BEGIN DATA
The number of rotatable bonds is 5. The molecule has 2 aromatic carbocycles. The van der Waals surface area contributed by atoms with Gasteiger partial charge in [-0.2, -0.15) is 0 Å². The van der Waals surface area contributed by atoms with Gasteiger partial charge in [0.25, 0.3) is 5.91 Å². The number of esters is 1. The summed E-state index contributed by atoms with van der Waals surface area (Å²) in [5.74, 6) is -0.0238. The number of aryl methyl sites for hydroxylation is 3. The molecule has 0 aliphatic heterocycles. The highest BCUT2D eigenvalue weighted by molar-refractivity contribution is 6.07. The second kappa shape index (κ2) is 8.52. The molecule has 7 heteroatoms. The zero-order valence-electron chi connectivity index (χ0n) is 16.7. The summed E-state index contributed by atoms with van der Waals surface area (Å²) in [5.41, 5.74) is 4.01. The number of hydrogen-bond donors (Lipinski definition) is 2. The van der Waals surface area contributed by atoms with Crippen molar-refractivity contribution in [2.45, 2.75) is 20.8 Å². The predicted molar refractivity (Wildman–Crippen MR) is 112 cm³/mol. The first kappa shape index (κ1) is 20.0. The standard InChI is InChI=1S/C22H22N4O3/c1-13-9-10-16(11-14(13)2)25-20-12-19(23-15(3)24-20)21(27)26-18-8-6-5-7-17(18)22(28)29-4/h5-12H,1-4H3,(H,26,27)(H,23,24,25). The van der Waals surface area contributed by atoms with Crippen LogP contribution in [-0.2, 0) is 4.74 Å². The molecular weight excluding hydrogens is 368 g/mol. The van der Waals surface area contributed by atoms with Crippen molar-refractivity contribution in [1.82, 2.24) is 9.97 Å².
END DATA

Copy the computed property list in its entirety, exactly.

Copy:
The number of rotatable bonds is 5. The molecule has 2 aromatic carbocycles. The van der Waals surface area contributed by atoms with Gasteiger partial charge in [-0.2, -0.15) is 0 Å². The van der Waals surface area contributed by atoms with Gasteiger partial charge in [0.25, 0.3) is 5.91 Å². The number of esters is 1. The summed E-state index contributed by atoms with van der Waals surface area (Å²) in [5.74, 6) is -0.0238. The number of aryl methyl sites for hydroxylation is 3. The molecule has 0 aliphatic heterocycles. The highest BCUT2D eigenvalue weighted by molar-refractivity contribution is 6.07. The second kappa shape index (κ2) is 8.52. The molecule has 7 heteroatoms. The zero-order valence-electron chi connectivity index (χ0n) is 16.7. The summed E-state index contributed by atoms with van der Waals surface area (Å²) in [5.41, 5.74) is 4.01. The number of hydrogen-bond donors (Lipinski definition) is 2. The van der Waals surface area contributed by atoms with Crippen molar-refractivity contribution in [2.45, 2.75) is 20.8 Å². The predicted molar refractivity (Wildman–Crippen MR) is 112 cm³/mol. The first kappa shape index (κ1) is 20.0. The standard InChI is InChI=1S/C22H22N4O3/c1-13-9-10-16(11-14(13)2)25-20-12-19(23-15(3)24-20)21(27)26-18-8-6-5-7-17(18)22(28)29-4/h5-12H,1-4H3,(H,26,27)(H,23,24,25). The van der Waals surface area contributed by atoms with Crippen LogP contribution in [-0.2, 0) is 4.74 Å². The molecular weight excluding hydrogens is 368 g/mol. The van der Waals surface area contributed by atoms with Crippen molar-refractivity contribution in [1.82, 2.24) is 9.97 Å².